- Rule changes to come into force on July 1 mean you need to examine your position now
- Saving the one-off flood levy is attractive but situations will vary
- In many circumstances, pre-paying expenses and deferring income will make sense
This year, as with every other, newspapers, websites and newsletters are loaded with tips to help lighten the taxman’s grip on your wallet. Reading them is the easy part. Making sense of them is more difficult.
So, let’s look at the most popular strategies for reducing this year’s tax burden and see which ones may work for you.
Each year, taxpayers are encouraged to prepay expenses to get a deduction in the current year. Typical examples are interest on investment loans, repairs and running costs on investment properties, professional services, income insurance premiums and donations. This year, even the potential to save on the one-off flood levy gets a mention.
Prepaying expenses can be a sensible strategy. But it’s conditional on three factors:
- The expense would have been ordinarily incurred shortly after 1 July;
- You receive a discount that takes into account the time value of money; or
- A permanent tax benefit is received. For instance, you’ll be on a lower marginal tax rate in the subsequent year or, for this year, saving the 1% flood levy (0.5% for those with taxable income of $50,000-$100,000).
If you are bringing forward expenses with no price discount on those expenses, then you need to allow for the opportunity cost of making the payment early. Even if you are on the top marginal tax rate, the ‘timing’ tax benefit is only worth 46.5% of the payment multiplied by one year’s interest. This comes at a cost—interest on 100% of the payment amount.
In the absence of permanent benefits from making the prepayment, or a discount, once you are accelerating a payment by six months or more, it could end up as a net cost. With the flood levy saving included, this might extend to ten months or more.
Deferral of income
Deferring income or gains until 1 July has the same effect as a prepayment (reducing taxable income this year). The strategy can make sense in similar circumstances to prepaying expenses.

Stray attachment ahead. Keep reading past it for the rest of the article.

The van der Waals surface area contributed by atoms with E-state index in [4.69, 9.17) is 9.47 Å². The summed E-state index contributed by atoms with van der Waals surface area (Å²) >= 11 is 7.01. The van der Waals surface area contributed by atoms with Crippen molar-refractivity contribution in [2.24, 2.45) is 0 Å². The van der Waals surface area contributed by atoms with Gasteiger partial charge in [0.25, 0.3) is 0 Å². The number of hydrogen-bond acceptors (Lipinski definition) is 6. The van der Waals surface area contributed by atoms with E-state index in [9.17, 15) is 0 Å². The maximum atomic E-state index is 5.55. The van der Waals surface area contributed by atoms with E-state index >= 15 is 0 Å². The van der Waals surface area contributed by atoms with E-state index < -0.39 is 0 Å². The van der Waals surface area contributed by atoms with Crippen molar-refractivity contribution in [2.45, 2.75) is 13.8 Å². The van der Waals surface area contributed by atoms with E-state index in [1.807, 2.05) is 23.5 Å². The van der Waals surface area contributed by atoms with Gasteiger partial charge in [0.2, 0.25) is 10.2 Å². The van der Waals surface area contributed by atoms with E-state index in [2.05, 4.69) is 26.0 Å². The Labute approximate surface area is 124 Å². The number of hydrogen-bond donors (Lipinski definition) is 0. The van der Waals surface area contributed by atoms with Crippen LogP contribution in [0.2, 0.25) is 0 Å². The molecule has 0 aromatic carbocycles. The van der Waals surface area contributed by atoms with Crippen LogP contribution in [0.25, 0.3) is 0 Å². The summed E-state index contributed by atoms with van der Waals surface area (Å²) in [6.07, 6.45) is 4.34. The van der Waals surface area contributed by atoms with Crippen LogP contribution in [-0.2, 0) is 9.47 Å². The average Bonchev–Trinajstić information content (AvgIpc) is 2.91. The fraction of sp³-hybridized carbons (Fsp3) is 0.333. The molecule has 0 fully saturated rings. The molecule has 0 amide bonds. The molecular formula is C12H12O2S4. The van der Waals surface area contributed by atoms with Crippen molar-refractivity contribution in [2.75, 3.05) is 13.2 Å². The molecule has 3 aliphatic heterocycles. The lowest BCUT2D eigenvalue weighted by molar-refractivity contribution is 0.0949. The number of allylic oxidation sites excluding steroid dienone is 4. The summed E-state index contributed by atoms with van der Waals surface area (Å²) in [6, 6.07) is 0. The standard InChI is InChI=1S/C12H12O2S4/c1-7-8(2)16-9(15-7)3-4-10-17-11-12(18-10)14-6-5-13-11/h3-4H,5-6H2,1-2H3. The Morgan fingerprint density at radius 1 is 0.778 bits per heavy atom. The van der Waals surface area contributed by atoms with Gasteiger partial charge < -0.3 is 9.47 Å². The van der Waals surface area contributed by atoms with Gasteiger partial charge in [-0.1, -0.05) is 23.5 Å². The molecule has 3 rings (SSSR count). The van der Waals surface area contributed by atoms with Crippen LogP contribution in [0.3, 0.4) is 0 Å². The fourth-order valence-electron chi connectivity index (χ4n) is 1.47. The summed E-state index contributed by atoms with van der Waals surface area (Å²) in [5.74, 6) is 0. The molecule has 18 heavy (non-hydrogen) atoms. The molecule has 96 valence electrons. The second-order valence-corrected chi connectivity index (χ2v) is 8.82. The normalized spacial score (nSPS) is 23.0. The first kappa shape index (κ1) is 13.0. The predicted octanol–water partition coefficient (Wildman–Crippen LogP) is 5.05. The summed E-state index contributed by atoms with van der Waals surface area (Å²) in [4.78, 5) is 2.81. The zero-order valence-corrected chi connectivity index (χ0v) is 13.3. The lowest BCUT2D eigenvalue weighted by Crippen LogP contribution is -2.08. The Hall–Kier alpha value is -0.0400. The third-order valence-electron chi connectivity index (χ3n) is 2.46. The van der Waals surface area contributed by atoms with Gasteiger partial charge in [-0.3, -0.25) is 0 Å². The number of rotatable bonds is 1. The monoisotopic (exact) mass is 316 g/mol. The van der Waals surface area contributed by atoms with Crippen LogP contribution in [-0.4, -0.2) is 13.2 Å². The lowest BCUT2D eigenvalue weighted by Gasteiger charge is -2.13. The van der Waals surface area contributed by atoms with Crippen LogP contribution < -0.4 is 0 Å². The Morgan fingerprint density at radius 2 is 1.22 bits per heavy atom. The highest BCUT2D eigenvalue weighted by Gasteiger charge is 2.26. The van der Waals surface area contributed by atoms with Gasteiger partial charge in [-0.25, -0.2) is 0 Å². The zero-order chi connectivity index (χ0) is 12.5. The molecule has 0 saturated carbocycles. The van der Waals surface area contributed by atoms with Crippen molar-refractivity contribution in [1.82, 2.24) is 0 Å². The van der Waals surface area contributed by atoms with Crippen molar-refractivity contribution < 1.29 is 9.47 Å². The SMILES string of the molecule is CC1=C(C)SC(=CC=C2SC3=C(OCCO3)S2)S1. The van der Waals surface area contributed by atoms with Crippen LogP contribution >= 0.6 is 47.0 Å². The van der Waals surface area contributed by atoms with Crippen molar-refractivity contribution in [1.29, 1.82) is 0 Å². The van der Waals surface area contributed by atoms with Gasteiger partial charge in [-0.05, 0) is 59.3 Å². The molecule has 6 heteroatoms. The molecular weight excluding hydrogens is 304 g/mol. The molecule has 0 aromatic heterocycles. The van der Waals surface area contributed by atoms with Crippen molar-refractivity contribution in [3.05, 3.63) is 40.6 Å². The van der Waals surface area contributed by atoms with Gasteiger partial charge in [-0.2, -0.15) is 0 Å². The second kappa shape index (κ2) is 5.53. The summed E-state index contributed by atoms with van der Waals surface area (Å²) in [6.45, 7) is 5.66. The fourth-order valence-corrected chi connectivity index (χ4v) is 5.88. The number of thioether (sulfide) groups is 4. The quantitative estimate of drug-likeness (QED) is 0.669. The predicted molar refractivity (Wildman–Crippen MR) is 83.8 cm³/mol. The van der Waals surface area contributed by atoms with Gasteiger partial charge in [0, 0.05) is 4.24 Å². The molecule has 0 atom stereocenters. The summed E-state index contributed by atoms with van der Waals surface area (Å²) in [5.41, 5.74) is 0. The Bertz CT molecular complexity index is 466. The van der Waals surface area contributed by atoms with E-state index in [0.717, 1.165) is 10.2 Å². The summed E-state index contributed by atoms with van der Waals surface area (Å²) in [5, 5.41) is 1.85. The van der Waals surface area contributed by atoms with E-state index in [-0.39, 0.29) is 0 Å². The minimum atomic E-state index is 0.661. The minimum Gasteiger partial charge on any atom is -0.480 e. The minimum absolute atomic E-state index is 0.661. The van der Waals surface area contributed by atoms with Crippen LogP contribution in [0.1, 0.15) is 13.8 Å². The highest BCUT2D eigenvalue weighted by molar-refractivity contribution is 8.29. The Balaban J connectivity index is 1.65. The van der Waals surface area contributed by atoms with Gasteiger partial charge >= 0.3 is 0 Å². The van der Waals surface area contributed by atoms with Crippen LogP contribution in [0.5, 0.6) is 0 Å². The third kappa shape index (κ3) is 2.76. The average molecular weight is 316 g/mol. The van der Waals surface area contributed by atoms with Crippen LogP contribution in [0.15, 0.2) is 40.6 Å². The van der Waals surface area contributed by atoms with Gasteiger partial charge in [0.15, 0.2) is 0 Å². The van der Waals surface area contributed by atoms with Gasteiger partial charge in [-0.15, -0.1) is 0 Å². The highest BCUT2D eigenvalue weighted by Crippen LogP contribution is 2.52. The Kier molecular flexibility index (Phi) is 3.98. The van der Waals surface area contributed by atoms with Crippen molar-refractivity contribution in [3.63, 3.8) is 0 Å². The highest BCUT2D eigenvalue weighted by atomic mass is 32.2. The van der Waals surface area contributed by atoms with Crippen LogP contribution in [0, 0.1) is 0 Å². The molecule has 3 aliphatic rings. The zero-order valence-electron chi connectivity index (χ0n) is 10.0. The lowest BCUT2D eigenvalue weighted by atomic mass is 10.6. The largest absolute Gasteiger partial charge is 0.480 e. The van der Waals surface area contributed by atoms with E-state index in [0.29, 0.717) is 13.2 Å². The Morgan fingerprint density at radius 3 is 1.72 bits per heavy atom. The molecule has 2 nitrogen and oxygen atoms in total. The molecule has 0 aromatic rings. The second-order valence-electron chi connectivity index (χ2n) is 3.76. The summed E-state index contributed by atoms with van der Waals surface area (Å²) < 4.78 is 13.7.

For those in a position to do so, it might be worth deferring income until July to avoid the flood levy and get an extra year to pay the tax. Just be sure this doesn’t result in you ending up in a higher tax bracket next year. There is little point saving 1% flood levy, and some interest, only to find out you’ve gone from a marginal tax rate of 38.5% this year to 46.5% next year.
Deferring capital gains for a short period can also make sense. If you were planning on selling in the next few weeks anyway, why not wait until after 1 July?
Again, make sure you don’t end up pushing yourself into a higher tax bracket in the following year. And don’t allow a CGT bill to cause you to hold off selling indefinitely. Too many investors, in wanting to delay the payment of CGT, manage to avoid it altogether by turning profits into losses.
Beating Government rule changes
In Beating the budget bootstrap we highlighted a strategy that may help with the new super contributions surcharge on those with income over $300,000. Legislation hasn’t yet been passed so if you wish to make use of it, you and your adviser need to assume the laws will work in the manner described.
In addition, there are other forthcoming changes to the law to consider:
- Reduction in concessional contributions for over-50s. The cap will fall from $50,000 to $25,000 from 2012/13 onwards. The transitional measures that would retain a higher cap for those with balances under $500,000 have also been deferred. If you wish to contribute more than $25,000, it might make sense to do so now.